As noted above, reliance on a mix of the common law and a series of ITA measures, administered by a branch of the CRA and adjudicated largely through the Federal Court of Appeal, to define and regulate registered charities and similar groups has not allowed Canada to keep pace with other jurisdictions in the 21st century. So the Senate study might also consider matters like the appropriate appeal mechanism for charitable registration or revocation, whether the ITA is the best place for the statutory provisions in this area, how to facilitate better federal-provincial coordination of voluntary sector oversight, and the need for a Charity Commission-style body in Canada.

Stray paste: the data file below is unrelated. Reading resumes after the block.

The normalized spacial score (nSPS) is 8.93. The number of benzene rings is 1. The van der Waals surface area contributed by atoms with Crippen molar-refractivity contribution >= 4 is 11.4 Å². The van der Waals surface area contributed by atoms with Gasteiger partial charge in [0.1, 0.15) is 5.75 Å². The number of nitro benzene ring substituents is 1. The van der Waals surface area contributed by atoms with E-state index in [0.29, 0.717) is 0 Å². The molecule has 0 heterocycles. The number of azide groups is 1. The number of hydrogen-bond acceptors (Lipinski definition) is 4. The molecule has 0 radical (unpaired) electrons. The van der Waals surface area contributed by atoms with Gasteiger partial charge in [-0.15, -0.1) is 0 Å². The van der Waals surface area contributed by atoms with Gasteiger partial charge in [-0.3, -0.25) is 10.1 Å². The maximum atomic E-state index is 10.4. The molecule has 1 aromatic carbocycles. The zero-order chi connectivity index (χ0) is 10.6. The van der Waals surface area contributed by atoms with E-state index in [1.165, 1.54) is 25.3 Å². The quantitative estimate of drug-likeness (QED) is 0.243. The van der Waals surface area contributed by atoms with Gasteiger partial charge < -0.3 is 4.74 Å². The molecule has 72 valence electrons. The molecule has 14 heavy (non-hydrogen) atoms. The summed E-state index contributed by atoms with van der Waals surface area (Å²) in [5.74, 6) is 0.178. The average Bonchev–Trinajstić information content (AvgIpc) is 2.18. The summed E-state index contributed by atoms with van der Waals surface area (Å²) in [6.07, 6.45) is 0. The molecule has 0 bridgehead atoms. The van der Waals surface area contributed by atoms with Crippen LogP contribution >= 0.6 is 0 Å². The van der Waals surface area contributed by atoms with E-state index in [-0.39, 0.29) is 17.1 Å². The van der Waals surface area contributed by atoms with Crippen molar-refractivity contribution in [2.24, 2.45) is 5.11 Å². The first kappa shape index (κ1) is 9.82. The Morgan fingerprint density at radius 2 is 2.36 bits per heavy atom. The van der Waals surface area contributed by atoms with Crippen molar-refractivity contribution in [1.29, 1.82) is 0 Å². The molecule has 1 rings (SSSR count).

More broadly, consideration could be given to the value of additional research on the nature and scope of the voluntary sector, and re-visiting the principled basis for the relationship between the government and the sector originally contemplated as part of the 2000-2005 Voluntary Sector Initiative, which has since fallen into disuse.
This is a long list to ask for in a study expected to last just under a year. But if we are committed to getting the best “bang for our buck”, we need to look beyond just the dollars and cents.